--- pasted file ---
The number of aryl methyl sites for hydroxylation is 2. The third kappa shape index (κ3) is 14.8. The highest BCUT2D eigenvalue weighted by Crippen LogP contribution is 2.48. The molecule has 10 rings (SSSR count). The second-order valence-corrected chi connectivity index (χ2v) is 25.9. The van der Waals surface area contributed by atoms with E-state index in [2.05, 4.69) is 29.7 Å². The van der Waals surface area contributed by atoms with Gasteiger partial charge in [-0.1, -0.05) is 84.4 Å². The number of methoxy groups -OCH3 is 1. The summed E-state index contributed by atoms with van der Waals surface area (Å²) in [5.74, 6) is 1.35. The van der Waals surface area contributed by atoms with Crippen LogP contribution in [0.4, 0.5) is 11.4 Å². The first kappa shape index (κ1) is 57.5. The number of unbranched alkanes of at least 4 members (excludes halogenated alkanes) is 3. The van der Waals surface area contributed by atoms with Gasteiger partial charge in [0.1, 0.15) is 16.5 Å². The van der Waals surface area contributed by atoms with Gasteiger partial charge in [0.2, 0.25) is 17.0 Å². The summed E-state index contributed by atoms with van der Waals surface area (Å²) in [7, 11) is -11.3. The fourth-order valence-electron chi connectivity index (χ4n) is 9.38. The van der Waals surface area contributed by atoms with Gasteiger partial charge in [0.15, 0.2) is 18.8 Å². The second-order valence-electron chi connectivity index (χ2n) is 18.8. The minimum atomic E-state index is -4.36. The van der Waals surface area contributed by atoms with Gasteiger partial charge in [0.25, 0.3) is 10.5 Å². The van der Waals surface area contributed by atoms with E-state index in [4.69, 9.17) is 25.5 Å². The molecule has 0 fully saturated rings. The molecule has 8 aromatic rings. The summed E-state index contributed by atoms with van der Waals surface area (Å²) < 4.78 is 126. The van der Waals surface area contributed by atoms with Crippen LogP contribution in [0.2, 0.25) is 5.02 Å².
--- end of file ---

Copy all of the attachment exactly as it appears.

The number of aryl methyl sites for hydroxylation is 2. The third kappa shape index (κ3) is 14.8. The highest BCUT2D eigenvalue weighted by Crippen LogP contribution is 2.48. The molecule has 10 rings (SSSR count). The second-order valence-corrected chi connectivity index (χ2v) is 25.9. The van der Waals surface area contributed by atoms with E-state index in [2.05, 4.69) is 29.7 Å². The van der Waals surface area contributed by atoms with Gasteiger partial charge in [-0.1, -0.05) is 84.4 Å². The number of methoxy groups -OCH3 is 1. The summed E-state index contributed by atoms with van der Waals surface area (Å²) in [5.74, 6) is 1.35. The van der Waals surface area contributed by atoms with Crippen LogP contribution in [0.4, 0.5) is 11.4 Å². The first kappa shape index (κ1) is 57.5. The number of unbranched alkanes of at least 4 members (excludes halogenated alkanes) is 3. The van der Waals surface area contributed by atoms with Gasteiger partial charge in [0.1, 0.15) is 16.5 Å². The van der Waals surface area contributed by atoms with Gasteiger partial charge in [0.2, 0.25) is 17.0 Å². The summed E-state index contributed by atoms with van der Waals surface area (Å²) in [7, 11) is -11.3. The fourth-order valence-electron chi connectivity index (χ4n) is 9.38. The van der Waals surface area contributed by atoms with Gasteiger partial charge in [0.15, 0.2) is 18.8 Å². The second-order valence-electron chi connectivity index (χ2n) is 18.8. The minimum atomic E-state index is -4.36. The van der Waals surface area contributed by atoms with Gasteiger partial charge in [0.25, 0.3) is 10.5 Å². The van der Waals surface area contributed by atoms with E-state index in [4.69, 9.17) is 25.5 Å². The molecule has 0 fully saturated rings. The molecule has 8 aromatic rings. The summed E-state index contributed by atoms with van der Waals surface area (Å²) < 4.78 is 126. The van der Waals surface area contributed by atoms with Crippen LogP contribution in [0.2, 0.25) is 5.02 Å².